The 1997 phreatic eruption of Akita-Yakeyama volcano, northeast Japan: Insight into the hydrothermal processes
© The Society of Geomagnetism and Earth, Planetary and Space Sciences (SGEPSS); The Seismological Society of Japan; The Volcanological Society of Japan; The Geodetic Society of Japan; The Japanese Society for Planetary Sciences. 2000
Received: 8 September 1998
Accepted: 20 January 2000
Published: 20 June 2014
A small-scale steam explosion occurred on Karanuma crater on the summit of Akita-Yakeyama volcano on August 16, 1997 after a dormancy of 46 years. Chemical compositions of the fumarolic gases at the summit and hot spring waters around the volcano were monitored before the eruption.
Obvious changes in the composition and outlet temperatures of the fumarolic gases were not detected, neither before nor after the 1997 eruption. Hydrogen and oxygen isotopic ratios of the gas condensates and hot-spring waters at the Yunuma crater indicated that a hydrothermal reservoir, where the fumarolic gases separated from the hot-spring waters at 150°C, existed in a shallow place beneath the crater.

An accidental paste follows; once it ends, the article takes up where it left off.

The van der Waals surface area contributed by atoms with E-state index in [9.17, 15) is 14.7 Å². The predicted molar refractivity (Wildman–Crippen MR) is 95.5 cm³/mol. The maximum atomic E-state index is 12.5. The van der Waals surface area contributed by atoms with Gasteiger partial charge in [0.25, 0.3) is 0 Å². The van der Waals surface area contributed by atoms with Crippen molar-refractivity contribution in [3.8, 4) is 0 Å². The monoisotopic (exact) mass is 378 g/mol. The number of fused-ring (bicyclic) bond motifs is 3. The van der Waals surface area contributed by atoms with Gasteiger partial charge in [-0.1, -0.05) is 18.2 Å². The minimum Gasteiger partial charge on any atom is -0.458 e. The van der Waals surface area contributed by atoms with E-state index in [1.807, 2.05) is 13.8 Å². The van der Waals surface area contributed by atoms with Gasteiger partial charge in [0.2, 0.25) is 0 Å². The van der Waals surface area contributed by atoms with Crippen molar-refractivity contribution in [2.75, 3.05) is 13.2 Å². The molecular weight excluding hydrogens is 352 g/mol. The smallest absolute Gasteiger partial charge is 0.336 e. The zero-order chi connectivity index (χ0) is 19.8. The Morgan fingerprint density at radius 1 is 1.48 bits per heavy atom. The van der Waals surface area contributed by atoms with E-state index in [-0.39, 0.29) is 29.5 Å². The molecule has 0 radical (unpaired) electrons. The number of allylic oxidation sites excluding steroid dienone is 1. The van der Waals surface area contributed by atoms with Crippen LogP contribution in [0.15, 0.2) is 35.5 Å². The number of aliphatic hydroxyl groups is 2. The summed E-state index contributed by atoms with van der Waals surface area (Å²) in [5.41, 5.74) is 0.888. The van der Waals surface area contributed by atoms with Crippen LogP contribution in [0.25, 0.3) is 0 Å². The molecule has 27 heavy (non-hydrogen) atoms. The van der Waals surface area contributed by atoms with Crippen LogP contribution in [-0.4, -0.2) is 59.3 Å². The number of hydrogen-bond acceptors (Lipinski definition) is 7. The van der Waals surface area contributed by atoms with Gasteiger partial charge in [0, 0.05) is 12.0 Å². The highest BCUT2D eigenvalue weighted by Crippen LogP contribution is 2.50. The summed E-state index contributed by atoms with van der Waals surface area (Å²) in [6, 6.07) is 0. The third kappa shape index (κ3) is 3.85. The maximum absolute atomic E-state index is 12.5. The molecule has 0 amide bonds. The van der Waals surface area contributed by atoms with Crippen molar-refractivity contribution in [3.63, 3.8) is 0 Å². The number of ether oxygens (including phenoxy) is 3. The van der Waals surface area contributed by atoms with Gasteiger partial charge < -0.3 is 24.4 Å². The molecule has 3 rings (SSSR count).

Smectite, kaolinite and pyrophyllite were identified in the clay fraction of the volcanic ejecta. Although pyrophyllite should have been formed at about 1 km beneath the summit, it was not directly derived from the deep zone during the 1997 eruption but had been ejected by previous eruptions. The Cl/S values of the water leachates of the ejecta were about 0.7, which indicated that the volcanic gas which caused the eruption was rich in HCl. However, the fumarolic gases and the water samples collected from the summit area contained little chloride. The source of the water-soluble chloride might be high-temperature magmatic gases that have been estimated as the source of Cl-SO4 type thermal water. Such magmatic gases might have caused the 1997 eruption.